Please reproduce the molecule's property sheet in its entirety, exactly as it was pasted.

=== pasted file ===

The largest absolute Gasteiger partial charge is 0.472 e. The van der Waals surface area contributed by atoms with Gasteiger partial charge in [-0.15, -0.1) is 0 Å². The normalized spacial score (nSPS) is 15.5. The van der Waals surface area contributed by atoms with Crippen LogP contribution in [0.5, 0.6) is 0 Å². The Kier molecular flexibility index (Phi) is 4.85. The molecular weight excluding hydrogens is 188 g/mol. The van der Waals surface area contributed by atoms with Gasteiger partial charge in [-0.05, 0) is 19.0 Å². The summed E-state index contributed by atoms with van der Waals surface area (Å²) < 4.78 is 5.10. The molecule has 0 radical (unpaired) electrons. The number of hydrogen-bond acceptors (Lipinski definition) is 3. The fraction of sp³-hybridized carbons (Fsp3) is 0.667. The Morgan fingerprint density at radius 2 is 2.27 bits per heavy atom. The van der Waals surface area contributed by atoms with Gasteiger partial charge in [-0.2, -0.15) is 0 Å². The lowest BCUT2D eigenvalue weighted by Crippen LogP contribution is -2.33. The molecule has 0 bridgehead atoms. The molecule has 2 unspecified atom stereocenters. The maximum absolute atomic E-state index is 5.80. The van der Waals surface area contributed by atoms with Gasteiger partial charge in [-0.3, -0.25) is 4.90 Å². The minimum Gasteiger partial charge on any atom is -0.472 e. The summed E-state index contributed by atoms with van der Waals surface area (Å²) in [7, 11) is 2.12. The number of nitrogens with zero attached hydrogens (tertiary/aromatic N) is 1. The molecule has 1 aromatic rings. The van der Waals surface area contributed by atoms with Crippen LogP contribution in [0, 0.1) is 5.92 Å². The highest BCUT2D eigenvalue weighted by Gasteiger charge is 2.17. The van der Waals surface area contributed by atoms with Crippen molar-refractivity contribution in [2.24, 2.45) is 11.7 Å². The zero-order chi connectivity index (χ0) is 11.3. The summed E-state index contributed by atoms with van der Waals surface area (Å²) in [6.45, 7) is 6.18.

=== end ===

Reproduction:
The largest absolute Gasteiger partial charge is 0.472 e. The van der Waals surface area contributed by atoms with Gasteiger partial charge in [-0.15, -0.1) is 0 Å². The normalized spacial score (nSPS) is 15.5. The van der Waals surface area contributed by atoms with Crippen LogP contribution in [0.5, 0.6) is 0 Å². The Kier molecular flexibility index (Phi) is 4.85. The molecular weight excluding hydrogens is 188 g/mol. The van der Waals surface area contributed by atoms with Gasteiger partial charge in [-0.05, 0) is 19.0 Å². The summed E-state index contributed by atoms with van der Waals surface area (Å²) < 4.78 is 5.10. The molecule has 0 radical (unpaired) electrons. The number of hydrogen-bond acceptors (Lipinski definition) is 3. The fraction of sp³-hybridized carbons (Fsp3) is 0.667. The Morgan fingerprint density at radius 2 is 2.27 bits per heavy atom. The van der Waals surface area contributed by atoms with Gasteiger partial charge in [-0.2, -0.15) is 0 Å². The lowest BCUT2D eigenvalue weighted by Crippen LogP contribution is -2.33. The molecule has 0 bridgehead atoms. The molecule has 2 unspecified atom stereocenters. The maximum absolute atomic E-state index is 5.80. The van der Waals surface area contributed by atoms with Gasteiger partial charge in [-0.3, -0.25) is 4.90 Å². The minimum Gasteiger partial charge on any atom is -0.472 e. The summed E-state index contributed by atoms with van der Waals surface area (Å²) in [7, 11) is 2.12. The number of nitrogens with zero attached hydrogens (tertiary/aromatic N) is 1. The molecule has 1 aromatic rings. The van der Waals surface area contributed by atoms with Crippen LogP contribution in [0, 0.1) is 5.92 Å². The highest BCUT2D eigenvalue weighted by Gasteiger charge is 2.17. The van der Waals surface area contributed by atoms with Crippen molar-refractivity contribution in [2.24, 2.45) is 11.7 Å². The zero-order chi connectivity index (χ0) is 11.3. The summed E-state index contributed by atoms with van der Waals surface area (Å²) in [6.45, 7) is 6.18.